Integrative medicine for multiple sclerosis: Outcomes from the Inspire MS program

Integrative medicine for multiple sclerosis: Outcomes from the Inspire MS program

5692 3201 Howard Donohue, PhD

A growing body of evidence suggests that integrative medicine (IM) modalities can enhance the comprehensive care of patients with multiple sclerosis (MS). Thirty to eighty percent of patients with MS already use complementary and alternative approaches (e.g., yoga, mindfulness/meditation, and dietary changes). Unfortunately, medical insurance does not usually cover IM modalities, and their benefits may be under-accessed because of the expense.

In her presentation at the ECTRIMS 2021 meeting, Dr. Megan Weigel (First Coast Integrative Medicine, Jacksonville, Florida) presented her research on a virtual IM program to help people with MS.


An opportunity to evaluate an IM program

The COVID-19 pandemic provided Dr. Weigel, an Advanced Practice Registered Nurse, and her colleagues (Dr. Linda Connelly and Mehgan Fox) with an opportunity to evaluate the organization, management, and implementation of a virtual IM program which they called “Inspire My Soul” (“Inspire MS”). Inspire MS was designed to improve quality of life (QoL), self-efficacy, and wellness in MS. In a 6-week-long series of virtual, expert-guided weekly workshops, the topics covered included integrative medicine, journaling, meditation, nutrition/cooking, yoga therapeutics, art instruction, sound healing, music therapy, pelvic floor and balance therapy, health coaching, and soul therapy.


Benefits of the Inspire MS program and “missing pieces”

Of 21 people who registered, 15 completed the program (mostly female, over 51 years of age, living with MS for > 11 years and taking a disease-modifying therapy). Benefits of participating in the program reported by patients included “gaining a new perspective,” “improved mood,” as well as practical benefits (e.g. recognition of “personal responsibility to change habits” or “the need to take time for myself”). The areas of improvement, or “missing pieces”, mentioned by patients included reinforcing benefits through support between sessions and better technical support for the digital platform.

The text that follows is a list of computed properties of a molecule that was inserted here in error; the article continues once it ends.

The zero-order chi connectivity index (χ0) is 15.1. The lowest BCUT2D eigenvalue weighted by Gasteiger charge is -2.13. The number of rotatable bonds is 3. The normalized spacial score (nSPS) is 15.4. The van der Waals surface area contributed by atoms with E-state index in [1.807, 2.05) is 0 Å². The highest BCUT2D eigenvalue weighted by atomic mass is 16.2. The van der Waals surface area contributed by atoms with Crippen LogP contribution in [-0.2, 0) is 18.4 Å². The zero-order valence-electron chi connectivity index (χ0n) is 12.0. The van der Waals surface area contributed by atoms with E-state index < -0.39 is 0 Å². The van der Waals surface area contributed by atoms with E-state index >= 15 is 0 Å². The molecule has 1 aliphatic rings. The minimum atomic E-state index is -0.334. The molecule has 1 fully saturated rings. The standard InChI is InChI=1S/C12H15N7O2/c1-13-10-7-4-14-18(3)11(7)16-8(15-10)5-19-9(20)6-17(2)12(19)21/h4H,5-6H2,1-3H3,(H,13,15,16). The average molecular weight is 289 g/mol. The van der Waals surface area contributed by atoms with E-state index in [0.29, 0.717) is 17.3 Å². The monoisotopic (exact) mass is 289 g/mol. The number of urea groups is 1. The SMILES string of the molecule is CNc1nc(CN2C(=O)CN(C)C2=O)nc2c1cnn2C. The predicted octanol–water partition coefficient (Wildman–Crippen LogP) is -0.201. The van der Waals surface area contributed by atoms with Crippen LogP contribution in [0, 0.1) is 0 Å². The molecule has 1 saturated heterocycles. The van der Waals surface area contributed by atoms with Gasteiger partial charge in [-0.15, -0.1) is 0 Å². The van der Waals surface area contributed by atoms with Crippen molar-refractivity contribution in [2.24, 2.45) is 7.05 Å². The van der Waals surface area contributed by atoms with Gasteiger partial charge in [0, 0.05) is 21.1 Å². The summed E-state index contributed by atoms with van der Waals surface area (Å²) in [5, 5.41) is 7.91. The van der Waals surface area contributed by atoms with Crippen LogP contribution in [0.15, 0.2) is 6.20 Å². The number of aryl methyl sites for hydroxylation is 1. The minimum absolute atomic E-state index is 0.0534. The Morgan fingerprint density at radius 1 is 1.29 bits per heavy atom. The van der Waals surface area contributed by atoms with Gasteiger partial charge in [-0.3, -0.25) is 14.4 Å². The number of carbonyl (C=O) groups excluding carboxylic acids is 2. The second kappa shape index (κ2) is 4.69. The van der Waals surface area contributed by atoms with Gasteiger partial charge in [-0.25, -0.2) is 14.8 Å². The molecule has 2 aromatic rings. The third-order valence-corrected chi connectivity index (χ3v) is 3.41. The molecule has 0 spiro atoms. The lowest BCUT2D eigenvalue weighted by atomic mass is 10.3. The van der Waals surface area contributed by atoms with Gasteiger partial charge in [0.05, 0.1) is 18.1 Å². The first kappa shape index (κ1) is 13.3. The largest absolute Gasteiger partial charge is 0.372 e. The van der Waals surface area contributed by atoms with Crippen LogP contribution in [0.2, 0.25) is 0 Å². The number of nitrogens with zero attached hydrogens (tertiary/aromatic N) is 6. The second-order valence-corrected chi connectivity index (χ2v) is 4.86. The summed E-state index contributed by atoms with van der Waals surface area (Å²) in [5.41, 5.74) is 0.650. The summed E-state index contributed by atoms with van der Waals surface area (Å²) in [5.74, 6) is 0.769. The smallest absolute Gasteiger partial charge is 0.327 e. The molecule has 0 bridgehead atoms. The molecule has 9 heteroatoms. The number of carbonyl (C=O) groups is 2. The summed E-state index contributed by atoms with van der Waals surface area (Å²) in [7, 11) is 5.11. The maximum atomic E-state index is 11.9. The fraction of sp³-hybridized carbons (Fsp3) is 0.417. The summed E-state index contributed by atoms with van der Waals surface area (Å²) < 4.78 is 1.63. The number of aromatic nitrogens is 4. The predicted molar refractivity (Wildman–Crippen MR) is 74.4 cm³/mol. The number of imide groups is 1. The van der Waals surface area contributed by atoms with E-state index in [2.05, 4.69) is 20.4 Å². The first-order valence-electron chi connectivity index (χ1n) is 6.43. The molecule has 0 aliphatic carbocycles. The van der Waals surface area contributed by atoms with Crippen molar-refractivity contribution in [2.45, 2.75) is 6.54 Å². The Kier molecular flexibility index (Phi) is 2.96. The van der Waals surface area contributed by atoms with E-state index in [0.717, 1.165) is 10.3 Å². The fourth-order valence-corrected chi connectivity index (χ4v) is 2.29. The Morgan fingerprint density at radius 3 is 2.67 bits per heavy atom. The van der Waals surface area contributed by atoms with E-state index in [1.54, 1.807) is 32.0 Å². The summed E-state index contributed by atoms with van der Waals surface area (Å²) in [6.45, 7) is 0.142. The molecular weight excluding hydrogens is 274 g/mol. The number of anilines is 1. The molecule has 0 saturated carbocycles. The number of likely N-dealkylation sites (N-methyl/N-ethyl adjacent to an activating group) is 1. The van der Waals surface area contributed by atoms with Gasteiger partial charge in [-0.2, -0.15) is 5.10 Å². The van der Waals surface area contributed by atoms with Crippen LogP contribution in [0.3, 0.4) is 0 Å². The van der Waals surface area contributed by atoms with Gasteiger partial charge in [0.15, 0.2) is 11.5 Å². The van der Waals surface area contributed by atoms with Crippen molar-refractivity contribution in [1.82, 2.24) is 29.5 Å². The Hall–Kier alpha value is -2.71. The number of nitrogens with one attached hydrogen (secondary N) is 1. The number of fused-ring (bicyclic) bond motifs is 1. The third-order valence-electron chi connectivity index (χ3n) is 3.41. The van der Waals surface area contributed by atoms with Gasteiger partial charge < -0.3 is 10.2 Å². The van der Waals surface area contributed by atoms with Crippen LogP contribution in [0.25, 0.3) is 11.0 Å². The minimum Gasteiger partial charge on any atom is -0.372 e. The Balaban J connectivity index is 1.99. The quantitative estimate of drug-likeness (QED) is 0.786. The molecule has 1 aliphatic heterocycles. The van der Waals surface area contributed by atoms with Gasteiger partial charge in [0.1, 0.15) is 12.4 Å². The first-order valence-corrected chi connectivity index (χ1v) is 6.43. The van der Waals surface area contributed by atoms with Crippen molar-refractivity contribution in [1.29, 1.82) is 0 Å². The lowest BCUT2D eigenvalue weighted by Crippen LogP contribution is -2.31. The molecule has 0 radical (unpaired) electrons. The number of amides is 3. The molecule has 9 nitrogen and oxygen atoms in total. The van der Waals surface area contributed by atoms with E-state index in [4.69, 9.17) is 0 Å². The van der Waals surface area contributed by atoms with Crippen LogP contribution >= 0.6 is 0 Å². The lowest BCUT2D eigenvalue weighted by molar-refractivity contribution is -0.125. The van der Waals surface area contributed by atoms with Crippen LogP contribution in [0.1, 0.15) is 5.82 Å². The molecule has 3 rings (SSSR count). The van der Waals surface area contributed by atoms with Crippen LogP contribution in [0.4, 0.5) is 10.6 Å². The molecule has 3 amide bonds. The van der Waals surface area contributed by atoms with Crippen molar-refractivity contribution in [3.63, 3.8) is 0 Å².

Assessments based on the MSSE Scale, MS Wellness questionnaire and SF-36 questionnaire

Participants completed the MS Self-Efficacy (MSSE) Scale, the MS Wellness questionnaire, and the 36-item Short Form Survey (SF-36) at Weeks 1 and 6 of the study. The MSSE Scale assesses function and control (higher scores indicate better adjustment and may also reflect treatment adherence). In contrast to evaluations and open-ended questions, which supported the benefits of the program, the MSSE Scale assessments revealed a small negative impact for the control measure and no/negligible impact on the function measure. The MS Wellness questionnaire also showed no impact on wellness. The SF-36 questionnaire, however, indicated a shift to positive scores (based on comparisons of means; not statistically analyzed).

Among the factors that might have influenced the results of the MSSE Scale/MS Wellness questionnaire, Dr. Weigel mentioned the short duration of the study (e.g. not enough time to adopt IM modalities into daily life), as well as the possibility of a “response shift phenomenon” (where changes in health status cause shifts in how patients evaluate aspects of their health).1 Other limitations included a small sample size and no control group. Dr. Weigel also mentioned the potential loss of a “personal connection” with the digital platforms as a limitation.


Areas for future investigation and conclusion

Dr. Weigel stated that future programs should include “check-ins” between workshop sessions, longer follow-up, and addition of a qualitative component to help better understand themes associated with QoL from a patient perspective. Response shift also needs to be further defined. Dr. Weigel concluded that IM provides patients with MS with a safe and effective adjunct to conventional medical care of whole-person MS treatment.

For more coverage from ECTRIMS 2021, please click here.

  1. Schwarz CE et al. Psycho-Oncol 1999;8:344–54.
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